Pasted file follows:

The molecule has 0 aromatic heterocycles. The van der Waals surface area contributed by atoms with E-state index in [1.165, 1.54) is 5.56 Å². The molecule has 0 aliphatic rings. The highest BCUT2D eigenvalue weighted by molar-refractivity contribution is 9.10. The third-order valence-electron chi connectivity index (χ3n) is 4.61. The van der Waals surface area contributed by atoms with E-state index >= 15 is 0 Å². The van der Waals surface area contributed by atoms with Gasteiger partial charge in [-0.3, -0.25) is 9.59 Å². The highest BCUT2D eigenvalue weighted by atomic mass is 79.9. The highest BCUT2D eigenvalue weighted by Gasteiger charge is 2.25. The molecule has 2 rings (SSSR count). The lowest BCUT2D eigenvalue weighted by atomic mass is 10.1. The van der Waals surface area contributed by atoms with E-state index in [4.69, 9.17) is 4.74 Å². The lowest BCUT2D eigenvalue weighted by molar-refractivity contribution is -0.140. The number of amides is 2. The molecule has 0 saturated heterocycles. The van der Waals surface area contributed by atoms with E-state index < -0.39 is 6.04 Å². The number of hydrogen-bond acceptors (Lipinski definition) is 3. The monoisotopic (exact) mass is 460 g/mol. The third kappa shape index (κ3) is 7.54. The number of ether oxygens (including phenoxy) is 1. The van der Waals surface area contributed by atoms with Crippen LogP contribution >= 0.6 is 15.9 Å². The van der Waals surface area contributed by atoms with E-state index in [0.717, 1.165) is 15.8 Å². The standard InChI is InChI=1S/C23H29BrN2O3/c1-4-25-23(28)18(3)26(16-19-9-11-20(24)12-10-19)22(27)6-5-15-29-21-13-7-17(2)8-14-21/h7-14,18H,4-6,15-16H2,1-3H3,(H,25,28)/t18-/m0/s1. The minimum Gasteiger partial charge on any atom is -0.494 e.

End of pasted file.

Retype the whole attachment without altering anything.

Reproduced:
The molecule has 0 aromatic heterocycles. The van der Waals surface area contributed by atoms with E-state index in [1.165, 1.54) is 5.56 Å². The molecule has 0 aliphatic rings. The highest BCUT2D eigenvalue weighted by molar-refractivity contribution is 9.10. The third-order valence-electron chi connectivity index (χ3n) is 4.61. The van der Waals surface area contributed by atoms with E-state index >= 15 is 0 Å². The van der Waals surface area contributed by atoms with Gasteiger partial charge in [-0.3, -0.25) is 9.59 Å². The highest BCUT2D eigenvalue weighted by atomic mass is 79.9. The highest BCUT2D eigenvalue weighted by Gasteiger charge is 2.25. The molecule has 2 rings (SSSR count). The lowest BCUT2D eigenvalue weighted by atomic mass is 10.1. The van der Waals surface area contributed by atoms with E-state index in [4.69, 9.17) is 4.74 Å². The lowest BCUT2D eigenvalue weighted by molar-refractivity contribution is -0.140. The number of amides is 2. The molecule has 0 saturated heterocycles. The van der Waals surface area contributed by atoms with E-state index < -0.39 is 6.04 Å². The number of hydrogen-bond acceptors (Lipinski definition) is 3. The monoisotopic (exact) mass is 460 g/mol. The third kappa shape index (κ3) is 7.54. The number of ether oxygens (including phenoxy) is 1. The van der Waals surface area contributed by atoms with Crippen LogP contribution >= 0.6 is 15.9 Å². The van der Waals surface area contributed by atoms with E-state index in [0.717, 1.165) is 15.8 Å². The standard InChI is InChI=1S/C23H29BrN2O3/c1-4-25-23(28)18(3)26(16-19-9-11-20(24)12-10-19)22(27)6-5-15-29-21-13-7-17(2)8-14-21/h7-14,18H,4-6,15-16H2,1-3H3,(H,25,28)/t18-/m0/s1. The minimum Gasteiger partial charge on any atom is -0.494 e.